Edvard Munch (December 12, 1863 - January 23, 1944) was a Norwegian painter. His Expressionist works portrayed representations of Munch’s own emotional discord, creating mysterious and symbolic scenes with an otherworldly quality. Munch is best known for his painting The Scream (1893), which has become one of the most iconic images in the history of art, widely recognized as a visual representation of anxiety and alienation.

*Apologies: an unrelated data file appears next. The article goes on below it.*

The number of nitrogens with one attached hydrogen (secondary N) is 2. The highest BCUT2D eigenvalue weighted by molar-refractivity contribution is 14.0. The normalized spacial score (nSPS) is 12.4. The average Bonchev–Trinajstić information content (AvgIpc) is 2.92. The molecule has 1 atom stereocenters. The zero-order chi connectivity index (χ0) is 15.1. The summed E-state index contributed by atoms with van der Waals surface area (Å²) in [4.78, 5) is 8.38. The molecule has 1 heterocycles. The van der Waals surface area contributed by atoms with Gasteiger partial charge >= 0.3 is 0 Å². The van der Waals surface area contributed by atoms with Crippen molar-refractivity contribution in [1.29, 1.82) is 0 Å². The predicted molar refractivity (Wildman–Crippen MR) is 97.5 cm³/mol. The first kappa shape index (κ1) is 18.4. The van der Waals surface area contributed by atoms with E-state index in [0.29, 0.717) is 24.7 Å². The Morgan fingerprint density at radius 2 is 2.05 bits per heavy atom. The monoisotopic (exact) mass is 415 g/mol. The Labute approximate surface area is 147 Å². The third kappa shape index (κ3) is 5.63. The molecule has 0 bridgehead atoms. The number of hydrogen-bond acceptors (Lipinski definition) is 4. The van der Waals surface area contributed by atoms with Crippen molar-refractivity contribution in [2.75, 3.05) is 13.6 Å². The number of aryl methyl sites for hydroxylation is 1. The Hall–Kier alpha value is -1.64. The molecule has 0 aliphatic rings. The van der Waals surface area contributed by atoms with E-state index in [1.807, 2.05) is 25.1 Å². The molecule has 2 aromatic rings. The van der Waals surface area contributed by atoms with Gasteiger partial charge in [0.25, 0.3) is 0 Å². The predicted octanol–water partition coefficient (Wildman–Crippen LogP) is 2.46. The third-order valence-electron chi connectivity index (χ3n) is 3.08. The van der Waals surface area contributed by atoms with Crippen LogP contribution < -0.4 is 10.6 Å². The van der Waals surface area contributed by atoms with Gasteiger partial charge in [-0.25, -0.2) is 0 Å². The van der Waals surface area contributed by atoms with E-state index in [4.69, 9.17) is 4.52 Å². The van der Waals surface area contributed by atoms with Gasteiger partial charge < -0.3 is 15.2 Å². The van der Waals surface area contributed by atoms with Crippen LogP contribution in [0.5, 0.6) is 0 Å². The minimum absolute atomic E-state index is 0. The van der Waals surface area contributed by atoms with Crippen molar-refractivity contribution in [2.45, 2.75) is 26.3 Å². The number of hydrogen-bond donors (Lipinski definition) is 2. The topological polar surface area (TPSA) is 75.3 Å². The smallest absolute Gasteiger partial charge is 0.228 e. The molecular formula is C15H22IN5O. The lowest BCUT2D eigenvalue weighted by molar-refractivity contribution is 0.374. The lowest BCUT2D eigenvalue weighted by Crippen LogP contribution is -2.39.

Born in Løten, Norway, Munch’s childhood was blighted by the death of his mother and sister by tuberculosis and his father’s struggle with mental illness. Munch studied at the Royal School of Art and Design in Oslo before travelling to Paris in 1889 where he became influenced by the works of Vincent van Gogh, Paul Gauguin, and Georges Seurat. Plagued by his own troubles with mental illness, Munch suffered a breakdown in 1908 that left him hospitalized. He spent the remainder of his life in quiet solitude, choosing to remain in Norway until his death in 1944 at the age of 80.